all
types
of
stimuli
was
convolved
with
a
hypothetical
hemodynamic
response
function.
Only
independent
components
significantly
correlated
(p
<
105)
with
any
type
of
stimuli
were
considered
as
the
stimuli-related
components.
Mean-
while,
the
spatially
discrete
cortical
regions
were
identified
in
the
spatial
map
of
each
significantly
temporally-correlated
component
by
thresholding
the
amplitude
of
spatial
map
Z-score
(the
proba-
bility
of
representing
its
temporal
mode
in
that
spatial
map)
at
a
voxel-wise
threshold
(Z
>
3.72,
p
<
104),
corrected
at
cluster-wise
extent
(voxel
size
>
20,
2
×
2
×
2
mm,
p
<
0.005
corrected)
[19,31].
These
spatially
discrete
regions
were
then
used
as
masks
to
extract
regression
coefficient
for
each
stimulus
condition
from
traditional
individual
GLM
analysis.
2.4.2.
Effects
of
stimulus
and
task
analysis
In
order
to
analyze
the
effects
of
stimulus
and
task
within
the
ROIs
identified
by
the
ICA
method,
repeated-measure
ANOVAs
were
conducted
on
the
regression
coefficients
with
stimulus
and
task
as
fixed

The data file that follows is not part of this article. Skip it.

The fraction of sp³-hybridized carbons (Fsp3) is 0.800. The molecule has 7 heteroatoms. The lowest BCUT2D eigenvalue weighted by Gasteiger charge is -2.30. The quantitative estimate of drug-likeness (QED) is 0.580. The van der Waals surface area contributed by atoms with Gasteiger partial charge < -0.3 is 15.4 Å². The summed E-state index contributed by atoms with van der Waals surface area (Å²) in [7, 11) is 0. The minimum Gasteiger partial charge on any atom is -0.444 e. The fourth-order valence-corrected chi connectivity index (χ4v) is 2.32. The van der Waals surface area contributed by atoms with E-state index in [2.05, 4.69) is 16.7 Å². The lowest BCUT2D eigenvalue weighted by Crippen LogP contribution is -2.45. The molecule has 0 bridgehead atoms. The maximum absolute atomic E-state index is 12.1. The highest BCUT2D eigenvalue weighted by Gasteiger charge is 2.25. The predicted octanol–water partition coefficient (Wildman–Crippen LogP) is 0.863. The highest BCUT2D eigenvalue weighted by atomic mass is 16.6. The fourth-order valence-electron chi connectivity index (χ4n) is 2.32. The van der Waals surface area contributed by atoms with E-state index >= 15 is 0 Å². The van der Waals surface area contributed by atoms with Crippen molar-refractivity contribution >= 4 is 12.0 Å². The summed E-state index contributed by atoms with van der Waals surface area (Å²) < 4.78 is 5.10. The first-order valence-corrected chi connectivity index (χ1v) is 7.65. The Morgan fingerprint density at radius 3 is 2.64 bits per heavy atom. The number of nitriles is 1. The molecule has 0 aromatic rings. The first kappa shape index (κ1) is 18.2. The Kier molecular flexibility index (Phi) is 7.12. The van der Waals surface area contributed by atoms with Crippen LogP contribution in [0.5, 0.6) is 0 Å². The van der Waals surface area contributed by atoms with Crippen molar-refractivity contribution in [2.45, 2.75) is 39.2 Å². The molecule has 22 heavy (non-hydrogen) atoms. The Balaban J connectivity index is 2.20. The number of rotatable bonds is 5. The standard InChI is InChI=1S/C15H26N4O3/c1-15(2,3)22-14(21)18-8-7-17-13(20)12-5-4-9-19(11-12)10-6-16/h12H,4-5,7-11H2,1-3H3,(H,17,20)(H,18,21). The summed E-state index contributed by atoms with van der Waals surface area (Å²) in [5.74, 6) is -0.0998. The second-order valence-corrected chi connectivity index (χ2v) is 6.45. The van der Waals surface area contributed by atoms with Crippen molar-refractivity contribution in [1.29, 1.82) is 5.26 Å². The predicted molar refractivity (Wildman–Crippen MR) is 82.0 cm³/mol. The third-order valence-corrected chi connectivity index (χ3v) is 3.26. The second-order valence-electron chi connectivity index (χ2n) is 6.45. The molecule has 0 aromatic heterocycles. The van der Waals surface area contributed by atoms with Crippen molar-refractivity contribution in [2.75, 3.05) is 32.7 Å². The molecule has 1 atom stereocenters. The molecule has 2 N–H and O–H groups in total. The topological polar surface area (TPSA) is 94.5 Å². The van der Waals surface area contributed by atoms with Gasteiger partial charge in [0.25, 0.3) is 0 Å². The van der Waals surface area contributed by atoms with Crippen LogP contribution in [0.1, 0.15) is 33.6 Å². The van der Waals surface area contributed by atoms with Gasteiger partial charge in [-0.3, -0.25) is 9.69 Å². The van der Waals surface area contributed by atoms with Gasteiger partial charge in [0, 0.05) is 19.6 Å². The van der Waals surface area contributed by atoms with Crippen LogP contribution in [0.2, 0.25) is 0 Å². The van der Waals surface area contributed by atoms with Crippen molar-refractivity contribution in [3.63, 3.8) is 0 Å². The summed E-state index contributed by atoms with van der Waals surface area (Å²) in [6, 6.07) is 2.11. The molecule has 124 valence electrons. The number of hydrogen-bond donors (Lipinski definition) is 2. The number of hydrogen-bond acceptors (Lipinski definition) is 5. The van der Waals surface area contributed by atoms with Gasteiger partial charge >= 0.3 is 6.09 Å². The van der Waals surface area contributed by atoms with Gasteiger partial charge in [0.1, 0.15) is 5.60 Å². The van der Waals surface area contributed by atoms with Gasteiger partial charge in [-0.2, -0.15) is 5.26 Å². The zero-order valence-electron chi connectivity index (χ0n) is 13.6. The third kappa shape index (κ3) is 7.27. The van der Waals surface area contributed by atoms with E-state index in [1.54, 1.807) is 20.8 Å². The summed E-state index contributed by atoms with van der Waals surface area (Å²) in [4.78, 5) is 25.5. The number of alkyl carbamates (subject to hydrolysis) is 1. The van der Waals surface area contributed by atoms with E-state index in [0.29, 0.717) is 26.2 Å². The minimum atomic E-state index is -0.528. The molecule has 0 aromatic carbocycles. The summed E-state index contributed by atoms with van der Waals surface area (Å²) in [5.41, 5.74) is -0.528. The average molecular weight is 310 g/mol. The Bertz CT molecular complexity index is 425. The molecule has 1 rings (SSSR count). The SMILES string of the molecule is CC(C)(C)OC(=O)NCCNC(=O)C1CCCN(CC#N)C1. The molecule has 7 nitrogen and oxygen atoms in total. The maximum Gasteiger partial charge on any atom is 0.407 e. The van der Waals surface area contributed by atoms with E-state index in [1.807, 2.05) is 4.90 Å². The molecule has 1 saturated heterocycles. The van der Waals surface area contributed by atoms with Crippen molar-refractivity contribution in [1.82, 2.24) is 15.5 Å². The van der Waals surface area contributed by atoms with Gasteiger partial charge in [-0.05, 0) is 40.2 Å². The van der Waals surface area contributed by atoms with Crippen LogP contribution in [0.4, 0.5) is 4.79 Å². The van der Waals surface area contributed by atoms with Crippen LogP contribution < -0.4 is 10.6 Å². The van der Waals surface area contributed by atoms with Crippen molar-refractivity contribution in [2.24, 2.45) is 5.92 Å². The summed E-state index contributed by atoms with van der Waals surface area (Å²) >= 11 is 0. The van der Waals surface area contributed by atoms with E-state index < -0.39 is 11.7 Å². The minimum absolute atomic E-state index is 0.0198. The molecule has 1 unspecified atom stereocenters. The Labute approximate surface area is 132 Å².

factors
and
participant
as
a
random
factor.
Regres-
sion
coefficients
were
estimated
using
standard
GLM
in
AFNI.
Two
regressors
of
interest
for
each
sentence
condition
(normal
sen-
tence
and
time-reversed
sentence),
as
well
as
six
regressors
from
head
motion
parameters
and
one
regressor
from
responses
in
the
active
task
run,
were
modeled
in
GLM.
The
regression
coef-
ficients
(beta
values)
of
each
sentence
condition
for
every
task
were
obtained
from
individual
GLM
analysis.
A
strict
significance
threshold
(p
<
0.01)
for
any
main
effect
or
interaction
was
used
to
control
for
Type
I
error
due
to
the
multiple
tests.
In
order
to
exam-
ine
whether
functional
specialization
of
the
sub-areas
in
the
left
lateral
temporal
cortex
is
modulated
by
tasks,
the
anatomical
par-
cellation
masks
from
Freesurfer
[7]